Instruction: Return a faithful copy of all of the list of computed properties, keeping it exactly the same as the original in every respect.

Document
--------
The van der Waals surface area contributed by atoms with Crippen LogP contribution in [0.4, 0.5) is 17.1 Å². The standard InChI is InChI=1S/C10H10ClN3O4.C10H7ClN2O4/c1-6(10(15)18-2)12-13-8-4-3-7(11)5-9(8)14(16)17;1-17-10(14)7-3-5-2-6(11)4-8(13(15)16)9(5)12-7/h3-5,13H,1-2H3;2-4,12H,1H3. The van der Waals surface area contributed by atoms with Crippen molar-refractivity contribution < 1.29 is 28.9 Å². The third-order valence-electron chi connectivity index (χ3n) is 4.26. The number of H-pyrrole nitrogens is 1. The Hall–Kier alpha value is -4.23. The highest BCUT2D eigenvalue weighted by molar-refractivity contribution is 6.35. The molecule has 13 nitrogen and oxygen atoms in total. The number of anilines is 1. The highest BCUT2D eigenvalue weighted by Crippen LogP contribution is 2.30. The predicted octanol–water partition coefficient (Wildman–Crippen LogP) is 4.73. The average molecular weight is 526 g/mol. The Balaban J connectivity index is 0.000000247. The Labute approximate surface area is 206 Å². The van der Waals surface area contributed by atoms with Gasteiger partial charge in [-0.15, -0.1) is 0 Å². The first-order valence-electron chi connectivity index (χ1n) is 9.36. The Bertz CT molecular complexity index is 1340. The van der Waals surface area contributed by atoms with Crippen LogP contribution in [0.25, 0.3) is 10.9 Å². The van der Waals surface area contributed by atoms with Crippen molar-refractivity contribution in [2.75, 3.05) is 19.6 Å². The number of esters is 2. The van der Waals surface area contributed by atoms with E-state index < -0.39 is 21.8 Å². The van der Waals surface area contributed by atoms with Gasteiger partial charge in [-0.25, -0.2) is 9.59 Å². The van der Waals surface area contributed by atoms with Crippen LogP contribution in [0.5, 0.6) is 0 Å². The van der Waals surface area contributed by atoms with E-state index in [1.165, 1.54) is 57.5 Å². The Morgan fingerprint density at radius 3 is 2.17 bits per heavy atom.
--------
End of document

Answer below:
The van der Waals surface area contributed by atoms with Crippen LogP contribution in [0.4, 0.5) is 17.1 Å². The standard InChI is InChI=1S/C10H10ClN3O4.C10H7ClN2O4/c1-6(10(15)18-2)12-13-8-4-3-7(11)5-9(8)14(16)17;1-17-10(14)7-3-5-2-6(11)4-8(13(15)16)9(5)12-7/h3-5,13H,1-2H3;2-4,12H,1H3. The van der Waals surface area contributed by atoms with Crippen molar-refractivity contribution < 1.29 is 28.9 Å². The third-order valence-electron chi connectivity index (χ3n) is 4.26. The number of H-pyrrole nitrogens is 1. The Hall–Kier alpha value is -4.23. The highest BCUT2D eigenvalue weighted by molar-refractivity contribution is 6.35. The molecule has 13 nitrogen and oxygen atoms in total. The number of anilines is 1. The highest BCUT2D eigenvalue weighted by Crippen LogP contribution is 2.30. The predicted octanol–water partition coefficient (Wildman–Crippen LogP) is 4.73. The average molecular weight is 526 g/mol. The Balaban J connectivity index is 0.000000247. The Labute approximate surface area is 206 Å². The van der Waals surface area contributed by atoms with Gasteiger partial charge in [-0.15, -0.1) is 0 Å². The first-order valence-electron chi connectivity index (χ1n) is 9.36. The Bertz CT molecular complexity index is 1340. The van der Waals surface area contributed by atoms with Crippen LogP contribution in [0.25, 0.3) is 10.9 Å². The van der Waals surface area contributed by atoms with Crippen molar-refractivity contribution in [2.75, 3.05) is 19.6 Å². The number of esters is 2. The van der Waals surface area contributed by atoms with E-state index < -0.39 is 21.8 Å². The van der Waals surface area contributed by atoms with Gasteiger partial charge in [-0.25, -0.2) is 9.59 Å². The van der Waals surface area contributed by atoms with Crippen LogP contribution in [0.5, 0.6) is 0 Å². The van der Waals surface area contributed by atoms with E-state index in [1.165, 1.54) is 57.5 Å². The Morgan fingerprint density at radius 3 is 2.17 bits per heavy atom.